Instrumental variables and obesity: micro vs macro, FIGHT!

The restaurants==more calories assumption of the obesity paper by Gomis-Porqueras and Peralta-Alva I wrote about the other day is suspect given the findings of this paper:

But simple correlations between restaurants and overeating may conflate the impact of changes in supply and demand. People choose where and how much to eat. A key question is whether the growth in restaurant supply, in terms of both number of establishments and portion sizes, is contributing to the obesity epidemic, or whether it merely reflects changes in consumer preferences.

What’s driving the spurious correlation?

First, there is selection bias in who eats at restaurants; people who eat at restaurants also consume more calories when they eat at home. Second, when eating relatively large portions at restaurants, people tend to reduce other calorie consumption at other times during the day. After accounting for these factors, eating a meal at a restaurant is associated with only 24 additional calories.

Restaurants aren’t the cause of the obesity problem, but they’re targeted with expensive regulations:

Restricting a single source – restaurants – is therefore unlikely to affect obesity, as confirmed by our findings. This mechanism may also underlie the apparent failure of so many targeted obesity interventions (Kolata 2006). Despite their ineffectiveness, such policies have the potential to generate considerable deadweight loss. We measure the potential deadweight loss of policies targeted at restaurants and find it to be as high as $33 billion annually.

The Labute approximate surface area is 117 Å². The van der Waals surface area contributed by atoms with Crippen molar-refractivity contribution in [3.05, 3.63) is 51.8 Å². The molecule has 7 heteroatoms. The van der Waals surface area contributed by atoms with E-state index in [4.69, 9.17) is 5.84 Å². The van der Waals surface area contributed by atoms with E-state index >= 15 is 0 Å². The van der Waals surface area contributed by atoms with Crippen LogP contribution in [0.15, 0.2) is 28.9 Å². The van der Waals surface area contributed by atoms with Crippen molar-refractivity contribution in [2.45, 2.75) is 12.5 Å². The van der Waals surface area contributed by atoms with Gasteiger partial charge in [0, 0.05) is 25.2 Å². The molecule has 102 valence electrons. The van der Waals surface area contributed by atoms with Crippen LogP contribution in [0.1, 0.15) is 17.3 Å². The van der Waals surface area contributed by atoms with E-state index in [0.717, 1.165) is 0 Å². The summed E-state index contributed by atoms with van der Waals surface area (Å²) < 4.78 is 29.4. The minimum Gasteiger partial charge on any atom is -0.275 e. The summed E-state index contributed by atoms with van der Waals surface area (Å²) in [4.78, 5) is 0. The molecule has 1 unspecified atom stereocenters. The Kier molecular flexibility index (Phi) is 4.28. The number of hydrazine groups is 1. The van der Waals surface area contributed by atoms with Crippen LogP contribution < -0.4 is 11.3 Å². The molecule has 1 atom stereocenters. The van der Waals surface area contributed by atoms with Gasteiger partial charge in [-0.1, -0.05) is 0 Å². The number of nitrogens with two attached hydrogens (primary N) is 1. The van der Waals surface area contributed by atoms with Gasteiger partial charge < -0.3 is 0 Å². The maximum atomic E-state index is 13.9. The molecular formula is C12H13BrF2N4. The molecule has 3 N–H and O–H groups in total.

Because the Gomis-Porqueras/Peralta-Alva paper wasn’t about obesity per se, the Anderson/Matsa’s conclusions don’t really contradict it. People are going to restaurants more, but that’s not why they’re getting fatter.

Having been baptized into the DSGE faith, I’m compelled by solemn duty to uphold the tenets of the Prescottian Creed and defend macro from the heresies of the unbelievers in the Public and Labor offshoot of the Reduced Form sect. In other words, I have issues with the Anderson/Matsa paper.

The biggest issue I have is, like too many micro papers, their conclusions are much more broad than their findings. Their sample includes only a handful of States and because they use highway access as a way to measure access to restaurants (and there’s good reasons to do so), they limit their study to rural zip codes that lie within 10 miles of an interstate.

In this sub-sample, they found a positive relationship between distance to a highway and the distance to restaurants. They also found no correlation between BMI and distance from highways. Suggestive, ain’t it. They then claim to be shocked (SHOCKED!) to not have found any confounding variables that when considered might remove an underlying relationship between BMI and access to freeways. Thus, restaurants have nothing to do with obesity anywhere. QED.

I feel like there might be a missing step or two connecting their findings to their conclusion. Well, ok in their conclusion section of the paper they threw skeptics like me a bone: “Although our results apply specifically to rural consumers, the central conclusions are likely to generalize to urban consumers as well.” Given this is all they say about generalizability, its not much of a bone.

Also, they’re measuring distance from the home in this study, but where do people (or husbands or wives) work? In town, near the restaurant maybe? Maybe people that live far away from restaurants do have access to them after all.